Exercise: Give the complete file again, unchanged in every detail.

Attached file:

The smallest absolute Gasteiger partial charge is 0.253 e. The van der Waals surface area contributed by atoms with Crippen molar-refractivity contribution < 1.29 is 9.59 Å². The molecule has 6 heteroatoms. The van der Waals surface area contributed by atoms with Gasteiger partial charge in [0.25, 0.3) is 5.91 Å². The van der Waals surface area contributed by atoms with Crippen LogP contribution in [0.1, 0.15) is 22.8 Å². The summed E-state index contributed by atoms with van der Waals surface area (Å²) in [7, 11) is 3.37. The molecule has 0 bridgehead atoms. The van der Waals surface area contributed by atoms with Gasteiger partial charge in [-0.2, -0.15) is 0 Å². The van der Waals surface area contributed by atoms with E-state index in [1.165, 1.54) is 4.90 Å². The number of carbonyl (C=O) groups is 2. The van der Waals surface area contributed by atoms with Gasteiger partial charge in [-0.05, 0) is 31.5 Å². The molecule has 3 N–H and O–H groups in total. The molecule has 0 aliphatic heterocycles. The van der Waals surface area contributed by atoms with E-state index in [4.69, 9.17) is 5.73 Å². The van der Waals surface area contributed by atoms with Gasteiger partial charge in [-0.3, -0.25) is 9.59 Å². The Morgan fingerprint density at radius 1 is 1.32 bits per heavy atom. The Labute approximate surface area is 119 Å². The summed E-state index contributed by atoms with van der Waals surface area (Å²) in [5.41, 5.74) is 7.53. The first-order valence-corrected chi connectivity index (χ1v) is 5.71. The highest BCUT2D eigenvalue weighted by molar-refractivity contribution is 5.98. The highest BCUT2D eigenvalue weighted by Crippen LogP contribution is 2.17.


The smallest absolute Gasteiger partial charge is 0.253 e. The van der Waals surface area contributed by atoms with Crippen molar-refractivity contribution < 1.29 is 9.59 Å². The molecule has 6 heteroatoms. The van der Waals surface area contributed by atoms with Gasteiger partial charge in [0.25, 0.3) is 5.91 Å². The van der Waals surface area contributed by atoms with Crippen LogP contribution in [0.1, 0.15) is 22.8 Å². The summed E-state index contributed by atoms with van der Waals surface area (Å²) in [7, 11) is 3.37. The molecule has 0 bridgehead atoms. The van der Waals surface area contributed by atoms with Gasteiger partial charge in [-0.2, -0.15) is 0 Å². The van der Waals surface area contributed by atoms with E-state index in [1.165, 1.54) is 4.90 Å². The number of carbonyl (C=O) groups is 2. The van der Waals surface area contributed by atoms with Gasteiger partial charge in [-0.05, 0) is 31.5 Å². The molecule has 3 N–H and O–H groups in total. The molecule has 0 aliphatic heterocycles. The van der Waals surface area contributed by atoms with E-state index in [4.69, 9.17) is 5.73 Å². The van der Waals surface area contributed by atoms with Gasteiger partial charge in [-0.3, -0.25) is 9.59 Å². The Morgan fingerprint density at radius 1 is 1.32 bits per heavy atom. The Labute approximate surface area is 119 Å². The summed E-state index contributed by atoms with van der Waals surface area (Å²) in [5.41, 5.74) is 7.53. The first-order valence-corrected chi connectivity index (χ1v) is 5.71. The highest BCUT2D eigenvalue weighted by molar-refractivity contribution is 5.98. The highest BCUT2D eigenvalue weighted by Crippen LogP contribution is 2.17.